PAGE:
It may be difficult for some of you to admit, but those 80-some-million “FarmVille” players really are onto something.
And don’t forget all those people playing “Words with Friends” on their iPhones and iPads.
While the traditional retail video game business continues to slump its way through the year , those in casual gaming say business is booming.
As Casual Connect, the casual gaming industry’s annual conference, got under way in Seattle Tuesday, casual games executives and observers offered dramatic statistics and stories from an industry that is not only rapidly growing … but rapidly changing.
In 2005, casual gaming was a $300 million business worldwide, said Jessica Tams, managing director of the Casual Games Association. Today, analysts estimate it’s a $3 billion industry – if not more.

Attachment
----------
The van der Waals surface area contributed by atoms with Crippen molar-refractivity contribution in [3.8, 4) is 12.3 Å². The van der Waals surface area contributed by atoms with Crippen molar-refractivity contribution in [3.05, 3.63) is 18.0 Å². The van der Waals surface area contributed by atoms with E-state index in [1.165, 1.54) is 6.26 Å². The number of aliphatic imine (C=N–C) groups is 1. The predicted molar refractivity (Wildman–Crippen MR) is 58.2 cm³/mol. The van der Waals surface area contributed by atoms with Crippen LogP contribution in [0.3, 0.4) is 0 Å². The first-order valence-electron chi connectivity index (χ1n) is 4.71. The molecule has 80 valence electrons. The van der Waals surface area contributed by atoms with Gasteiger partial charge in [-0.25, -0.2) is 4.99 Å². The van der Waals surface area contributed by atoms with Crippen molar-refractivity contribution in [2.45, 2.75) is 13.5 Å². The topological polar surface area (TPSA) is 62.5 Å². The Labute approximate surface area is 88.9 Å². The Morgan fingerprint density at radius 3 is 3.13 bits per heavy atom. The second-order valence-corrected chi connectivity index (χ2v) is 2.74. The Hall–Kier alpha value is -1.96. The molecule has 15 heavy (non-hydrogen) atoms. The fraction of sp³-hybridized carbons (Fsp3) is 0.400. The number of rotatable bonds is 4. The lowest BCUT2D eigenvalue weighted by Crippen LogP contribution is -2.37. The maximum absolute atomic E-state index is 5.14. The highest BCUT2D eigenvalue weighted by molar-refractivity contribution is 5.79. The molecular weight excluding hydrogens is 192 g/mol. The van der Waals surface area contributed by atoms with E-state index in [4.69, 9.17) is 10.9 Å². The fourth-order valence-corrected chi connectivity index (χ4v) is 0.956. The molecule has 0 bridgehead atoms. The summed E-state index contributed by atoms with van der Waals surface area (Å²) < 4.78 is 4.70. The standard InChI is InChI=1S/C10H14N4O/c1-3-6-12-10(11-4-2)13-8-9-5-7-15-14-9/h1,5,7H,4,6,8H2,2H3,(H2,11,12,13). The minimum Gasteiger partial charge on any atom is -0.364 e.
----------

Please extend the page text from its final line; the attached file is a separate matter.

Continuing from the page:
“Casual gaming is the fastest growing mass medium in history,” insisted Matt Hulett, chief revenue officer for casual games developer and publisher GameHouse, during one of the first presentation of the conference.
He shared a statistic from research firm DFC Intelligence that put the number of casual PC gamers at 340 million monthly unique users today, with estimates that number will reach 412 million monthly users by 2014.
Meanwhile, just last week, developer and publisher Big Fish Games proved just what a big fish it is in the casual gaming pond. The company, responsible for the “Mystery Case Files” series, “Flux Family Secrets” series and the “Hidden Expedition” series, announced that players have downloaded one billion games from its web portal.PopCapCasual games company PopCap has helped lead the casual gaming boom with hit games like “Bejeweled,” “Bejeweled Blitz” and “Plants vs. Zombies.”